The U.S. Justice Department is investigating claims that some Buffalo police officers misused pepper spray on people they arrested.
While declining to be specific, law enforcement officials said citizen groups and criminal defense lawyers have made several allegations about Buffalo police abuse of pepper spray.
"Some victims have been handcuffed and then pepper-sprayed. Some police have opened the mouths of victims and sprayed them in the mouth, and in the nostrils," said Loretta Renford, founder of Concerned Citizens Against Police Abuse. "To me, it's torture. We have medical evaluations to substantiate this."
The non-criminal inquiry, which involves FBI agents, was confirmed late Tuesday by interim U.S. Attorney Denise E. O'Donnell and Buffalo Police Commissioner R. Gil Kerlikowske.
"Commissioner Kerlikowske and Mayor Masiello are viewing this investigation positively," Ms. O'Donnell said, adding that they promised complete cooperation.
"This investigation is not criminal in nature. It is being conducted out of Washington, and the focus is to see if there have been problems, and to seek remedies and changes in department policies if they are needed," Ms. O'Donnell said.
Jeanne-Noel Mahoney, district director of the New York Civil Liberties Union, was among those welcoming the federal investigation.
"We have a number of reports that police have used pepper spray as a punishment device, rather than just to bring someone under control," she said. "We've had reports that they've sprayed people who are sitting in patrol cars, in handcuffs."
When asked how many such reports her office has heard, Mrs. Mahoney said "many," adding that she plans to forward the information to the federal investigators.
Buffalo police have stated in the past that pepper spray is used in the department approximately 60 times a month.
Police are not supposed to use the spray in enclosed areas.
"But it has been used in Police Headquarters and even on a school bus," Ms. Renford said. "Officers have rarely been penalized for (alleged) abuse because their union takes such a hard stand in their defense."
Ms. Renford said she wrote to the Justice Department last year, asking for an investigation.
Among the allegations of police misuse of pepper spray are:
Pepper spray was used on a city school bus on Military Road on Oct. 3. Officers said they went onto the bus to investigate a call that a student was carrying a gun. The spray was discharged after a 13-year-old girl kicked an officer in the stomach and groin. Police confirmed they are conducting an internal investigation.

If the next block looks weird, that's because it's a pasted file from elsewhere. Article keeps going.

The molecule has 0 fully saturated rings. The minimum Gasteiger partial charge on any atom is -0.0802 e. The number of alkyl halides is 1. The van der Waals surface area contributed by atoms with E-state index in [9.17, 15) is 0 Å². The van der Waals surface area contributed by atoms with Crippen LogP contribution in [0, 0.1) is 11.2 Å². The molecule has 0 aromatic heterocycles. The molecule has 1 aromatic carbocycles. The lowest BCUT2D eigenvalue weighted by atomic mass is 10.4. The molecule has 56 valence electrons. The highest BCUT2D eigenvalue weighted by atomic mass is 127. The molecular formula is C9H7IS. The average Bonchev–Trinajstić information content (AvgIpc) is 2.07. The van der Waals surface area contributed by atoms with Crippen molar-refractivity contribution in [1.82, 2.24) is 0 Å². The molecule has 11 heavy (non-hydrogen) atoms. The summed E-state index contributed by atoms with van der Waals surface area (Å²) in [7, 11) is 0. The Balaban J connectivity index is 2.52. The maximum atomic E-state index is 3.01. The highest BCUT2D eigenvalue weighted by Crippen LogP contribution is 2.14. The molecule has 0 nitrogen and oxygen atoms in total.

An officer at the Northwest District Station was disciplined last month after he sprayed pepper spray on the door handle to his captain's office. The spray went into the station's ventilation system and into a lobby, where several citizens suffered medical problems due to the odor. The officer later apologized to the citizens, members of Our Lady of Loretto Catholic Church.
A man arrested on Bailey Avenue in December 1995 claimed that two officers kicked him in the head and pepper-sprayed him while he was on the ground. Police said the allegations of misconduct were not confirmed by their internal investigation.
In August 1995, Ms. Renford claimed she was sprayed by police who were arresting a young man in her Mapleridge Avenue neighborhood. Ms. Renford, who has respiratory problems, said the incident caused her to gasp for breath and resulted in a nine-day stay in Millard Fillmore Hospital.
Ms. Renford said she was about 5 to 10 feet from the officer using the spray.
"When that spray first hit me, it cut off my breath," Ms. Renford said.
In July 1994, two men who were arrested during a drug investigation on Zenner Street said police used pepper spray against them. One man claimed police sprayed him in the face after he had been brought under control and his hands were cuffed behind his back. Police denied wrongdoing in the incident, which resulted in pickets at City Court.
Kerlikowske filed no brutality charges against the officers named in the complaint, but sent them to a sensitivity-training program.
In late 1995, an organization called the National Coalition on Police Accountability claimed 41 people in the United States had been killed by police pepper sprays since 1992. Updated statistics were not available late Tuesday.
Kerlikowske said Tuesday that he spoke to Mrs. O'Donnell about the investigation and promised his department will cooperate.
The commissioner said the use of police pepper sprays has caused controversy throughout the nation. He added that his department has been updated on the use of the spray twice since 1994.
"It has been an effective tool, as long as it is used within guidelines," Kerlikowske said.